1. Hi Rose, I think I am really lucky in that the allotment plot has good drainage and most of the soil has been well worked, just now weed-infested. Mind you, it was a little on the claggy side today after all the rain we’ve been getting… “Little but often” seems to be working well for me so far. I tend to be a bit over enthusiastic if I don’t give myself some limits, and don’t want to wreck my health before I even get to plant anything! Good luck avoiding Spring back ache.

  3. Now that is a perfect loaf of bread~I remember how exciting it was to open the oven to fresh bread. Yummy. gail

    1. Which reminds me, I am up here catching up on email and blog reading when I should be shaping the next batch of loaves!!

  4. How nice to see you blogging about bread again, Janet! Allotmenteering is all very well, but…
    We love rye bread with “continental” dishes – such as goulash and beef soup. I have to say though that many people in the UK would probably not find it to their liking. I wonder why. They are probably just too conditioned to thinking that bland soft white bread is what they should enjoy (poor souls!).

    1. You make me sound like some kind of superwoman Laura! I’m truly not – saved only by working part time from home and lots of help round the house.

  5. From your earlier post I felt compelled to move forward with my sourdough bread. I am lazy in the kneading catagory — used my machine to bake it. The crust wasn’t hard enough, so today I did it on the stone in the oven with the pan of water under it. My water disappeared– will have to add more water next time.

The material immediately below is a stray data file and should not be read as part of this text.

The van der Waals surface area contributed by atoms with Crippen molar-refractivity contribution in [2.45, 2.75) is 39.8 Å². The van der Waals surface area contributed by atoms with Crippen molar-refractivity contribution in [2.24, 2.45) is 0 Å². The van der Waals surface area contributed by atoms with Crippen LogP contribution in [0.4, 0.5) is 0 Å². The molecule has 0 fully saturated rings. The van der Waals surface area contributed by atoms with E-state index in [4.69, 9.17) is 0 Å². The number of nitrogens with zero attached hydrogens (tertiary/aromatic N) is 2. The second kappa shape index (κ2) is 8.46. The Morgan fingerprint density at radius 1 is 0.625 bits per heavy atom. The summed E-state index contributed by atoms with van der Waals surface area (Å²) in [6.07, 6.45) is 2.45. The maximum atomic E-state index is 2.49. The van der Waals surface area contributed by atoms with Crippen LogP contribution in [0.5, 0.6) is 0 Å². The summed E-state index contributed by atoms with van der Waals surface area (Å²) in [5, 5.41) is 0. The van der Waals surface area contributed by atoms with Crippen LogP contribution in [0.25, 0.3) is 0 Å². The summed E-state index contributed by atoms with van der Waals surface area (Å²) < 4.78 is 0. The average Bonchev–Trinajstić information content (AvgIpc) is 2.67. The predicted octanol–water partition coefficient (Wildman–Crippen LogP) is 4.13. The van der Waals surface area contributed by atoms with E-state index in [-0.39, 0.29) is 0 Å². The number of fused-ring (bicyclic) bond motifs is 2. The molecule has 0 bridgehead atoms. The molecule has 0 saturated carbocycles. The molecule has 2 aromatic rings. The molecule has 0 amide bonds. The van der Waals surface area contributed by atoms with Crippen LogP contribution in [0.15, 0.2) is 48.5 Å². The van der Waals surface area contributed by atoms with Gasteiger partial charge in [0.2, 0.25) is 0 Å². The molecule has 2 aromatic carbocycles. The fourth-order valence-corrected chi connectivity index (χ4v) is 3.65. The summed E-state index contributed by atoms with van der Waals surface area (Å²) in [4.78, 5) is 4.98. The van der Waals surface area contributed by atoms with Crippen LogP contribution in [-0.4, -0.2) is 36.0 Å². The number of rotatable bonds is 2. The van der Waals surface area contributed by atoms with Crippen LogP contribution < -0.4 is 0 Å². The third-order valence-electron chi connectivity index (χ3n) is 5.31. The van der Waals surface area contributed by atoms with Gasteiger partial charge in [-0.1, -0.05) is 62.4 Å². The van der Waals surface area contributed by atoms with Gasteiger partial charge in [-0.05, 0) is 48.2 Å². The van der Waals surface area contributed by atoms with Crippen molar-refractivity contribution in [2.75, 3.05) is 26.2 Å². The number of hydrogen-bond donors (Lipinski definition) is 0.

I read through your sourdough starter recipe. Mine isn’t quite that involved, I imagine yours is a lot better. I hate the idea of getting rid of half the mixture every couple days. If you want, I can email you the friendship bread that Tina mentioned last time. It is a sweet bread, we like it with cinnamon and raisins.
    Your rye looks super!

    1. Hi Janet. great to know I helped spur you on with your own bread making! Does your bread maker have a knead only mode? Lots do, and friends who have arthritis or who are short on time use it to do the hard work but then shape loaves and bake them in the oven to get the crustiness. Was it better in the oven, despite the disappearing water?

      Re chucking part of the sourdough mix each feed, apparently it is to stop it becoming too huge, but I tend to only throw some out every other feed because like you I feel it is such a waste. I’d love to try the friendship bread recipe, so yes please, do email it to me!

  6. It looks really good. You are definitely one determined cook and I bet a very good one too! Happy New year to you!

    1. Happy New Year Tina. It helps that I like eating so much, it does wonders for one’s motivation!!

  7. hello there

    I am drooling (not pretty!) I’m not good with breadmaking nice to have you and your blog to make me think about it more – looked amazing!! Good luck with all the digging, which will need more bread to keep you going!

    1. Hi Fay! I’ve finally got hold of some cream of tartare, so the next bread challenge is to try Bere bannocks…